The snow that blanketed North Georgia on Tuesday may not melt much today.
Slush left on roadways turned to ice as temperatures dipped into the teens, and that is expected to happen again tonight.
Jessica Fieux, a forecaster with the National Weather Service, said temperatures in Gainesville may creep just above freezing this afternoon to 33 degrees, but not until about 3 p.m. and just for a brief time.
“You may see toward the end of the day some melting, but it will refreeze Wednesday night,” Fieux said.
Colleges and local school systems, including Gainesville and Hall County, decided early Tuesday evening to cancel today’s classes. That followed a day of early closures for local schools and governments as snow began falling steadily in the early afternoon.
Road conditions during the day Tuesday were harshest south of Hall County, but some icing was reported in Northeast Georgia, especially on bridges. Maintenance crews from Gainesville, Hall County and the Georgia Department of Transportation planned to work around the clock clearing those areas.
Hall County Emergency Services has reported numerous iced-over roads and minor accidents but no serious injuries. Fire Marshal Scott Cagle said the county responded to 410 calls between 1 and 5:30 p.m., 80 of them traffic accidents, including overturned vehicles.
Gainesville officials said gravel trucks would run throughout the night and into this morning to clear roads, beginning with main thoroughfares and spreading out from there to cover residential streets.
The Department of Transportation reported widespread icing conditions on roads throughout North Georgia, including Interstate 985 and Ga. 365. Highways in White, Lumpkin, Dawson, Habersham, Rabun, Towns and Union counties also were iced over.
Cpl. Kevin Holbrook, spokesman for the Gainesville Police Department, said accident units were deployed early in the day as officials anticipated the worst-case scenario.
“We plan for these types of situations,” Holbrook said, adding that preparations for the storm began this past weekend.
The department worked with fleet maintenance crews to ensure police vehicles were equipped with snow tires so they could respond to calls for service in the hardest-hit parts of the city.
Holbrook said police had not received a significant increase in calls for service by the early evening, but added that they were continuing to work with the Department of Transportation to monitor road conditions and accident reports.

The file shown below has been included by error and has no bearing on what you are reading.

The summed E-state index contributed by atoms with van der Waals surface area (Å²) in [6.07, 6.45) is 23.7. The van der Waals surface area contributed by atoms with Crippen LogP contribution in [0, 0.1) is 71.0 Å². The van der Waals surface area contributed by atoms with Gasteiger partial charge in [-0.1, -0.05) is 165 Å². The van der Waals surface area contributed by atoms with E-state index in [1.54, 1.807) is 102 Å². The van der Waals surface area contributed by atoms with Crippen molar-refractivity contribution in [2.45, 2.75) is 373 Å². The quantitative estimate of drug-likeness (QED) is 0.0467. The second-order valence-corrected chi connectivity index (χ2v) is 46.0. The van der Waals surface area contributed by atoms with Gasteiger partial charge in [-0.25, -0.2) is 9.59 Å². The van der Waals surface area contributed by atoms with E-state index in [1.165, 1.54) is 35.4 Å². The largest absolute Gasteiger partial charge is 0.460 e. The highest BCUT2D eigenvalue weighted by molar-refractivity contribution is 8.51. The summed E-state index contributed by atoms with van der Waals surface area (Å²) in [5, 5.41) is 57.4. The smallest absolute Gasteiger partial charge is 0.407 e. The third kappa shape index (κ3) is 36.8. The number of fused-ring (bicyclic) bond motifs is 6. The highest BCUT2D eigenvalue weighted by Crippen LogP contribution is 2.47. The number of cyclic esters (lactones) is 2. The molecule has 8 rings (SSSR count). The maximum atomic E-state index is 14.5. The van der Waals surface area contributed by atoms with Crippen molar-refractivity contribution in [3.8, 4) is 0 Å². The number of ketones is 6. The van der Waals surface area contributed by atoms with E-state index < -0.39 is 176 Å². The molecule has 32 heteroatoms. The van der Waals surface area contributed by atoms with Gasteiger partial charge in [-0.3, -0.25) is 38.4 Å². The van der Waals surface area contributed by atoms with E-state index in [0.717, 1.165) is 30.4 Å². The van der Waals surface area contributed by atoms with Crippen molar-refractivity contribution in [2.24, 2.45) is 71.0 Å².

“It appears that people are utilizing caution,” Holbrook said. “Anyone that does need any assistance can call Hall County dispatch.”
Residents can also report icy road conditions by calling dispatch at 770-536-8812.
The snowfall was enjoyable for some Tuesday afternoon.
Travis and Ashley Thompson of Flowery Branch had the pleasant task of getting their marriage license from the Hall County Courthouse. The trip was made all the more memorable by playing in the snow with their two young sons Rayben, 4, and Clayton, 3.
Ashley Thompson said the family recently moved from Florida so it was the first time the boys had been in snow.
“We think it’s great,” Ashley Thompson said. “We’re making snowballs.”
Three Brenau University theater majors also shared the family’s joy over the winter weather.
After grabbing a hot cup of coffee the students made their way to their last class of the day. Several schools, including Brenau, closed early because of the weather.
“It’s awesome,” Chelsea Brown said laughing.
“They canceled our school,” Peyton Owen said.
“Now we have time to work on things, write our papers,” Hollie Rivers said.
While students might have appreciated the unexpected extension in deadlines others like business owner James Tucker of Flowery Branch said it was business as usual.
Tucker carefully walked down the snow-covered sidewalk, take-out lunch in hand before making his way back to work at Tucker Wellness Center.
Tucker said he didn’t expect the snow to have much of an impact on the rest of his work day and would be surprised if many businesses decided to close because of the weather.
Times staff writers Savannah King, Joshua Silavent and Shannon Casas contributed to this report.